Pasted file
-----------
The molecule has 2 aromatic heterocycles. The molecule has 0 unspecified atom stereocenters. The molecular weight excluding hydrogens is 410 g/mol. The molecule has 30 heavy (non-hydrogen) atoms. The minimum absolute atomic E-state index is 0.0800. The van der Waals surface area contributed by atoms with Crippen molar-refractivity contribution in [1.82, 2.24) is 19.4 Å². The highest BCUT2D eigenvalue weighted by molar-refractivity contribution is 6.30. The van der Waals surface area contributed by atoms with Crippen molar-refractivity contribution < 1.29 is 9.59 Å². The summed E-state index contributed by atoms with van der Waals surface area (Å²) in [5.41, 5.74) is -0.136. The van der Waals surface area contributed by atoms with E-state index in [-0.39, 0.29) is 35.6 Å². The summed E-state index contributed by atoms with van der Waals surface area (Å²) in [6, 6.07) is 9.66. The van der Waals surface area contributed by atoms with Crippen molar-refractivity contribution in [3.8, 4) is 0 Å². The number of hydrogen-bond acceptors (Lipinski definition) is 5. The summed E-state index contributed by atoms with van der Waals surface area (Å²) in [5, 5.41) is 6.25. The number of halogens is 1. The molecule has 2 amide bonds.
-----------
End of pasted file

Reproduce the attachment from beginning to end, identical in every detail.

The molecule has 2 aromatic heterocycles. The molecule has 0 unspecified atom stereocenters. The molecular weight excluding hydrogens is 410 g/mol. The molecule has 30 heavy (non-hydrogen) atoms. The minimum absolute atomic E-state index is 0.0800. The van der Waals surface area contributed by atoms with Crippen molar-refractivity contribution in [1.82, 2.24) is 19.4 Å². The highest BCUT2D eigenvalue weighted by molar-refractivity contribution is 6.30. The van der Waals surface area contributed by atoms with Crippen molar-refractivity contribution < 1.29 is 9.59 Å². The summed E-state index contributed by atoms with van der Waals surface area (Å²) in [5.41, 5.74) is -0.136. The van der Waals surface area contributed by atoms with E-state index in [-0.39, 0.29) is 35.6 Å². The summed E-state index contributed by atoms with van der Waals surface area (Å²) in [6, 6.07) is 9.66. The van der Waals surface area contributed by atoms with Crippen molar-refractivity contribution in [3.8, 4) is 0 Å². The number of hydrogen-bond acceptors (Lipinski definition) is 5. The summed E-state index contributed by atoms with van der Waals surface area (Å²) in [5, 5.41) is 6.25. The number of halogens is 1. The molecule has 2 amide bonds.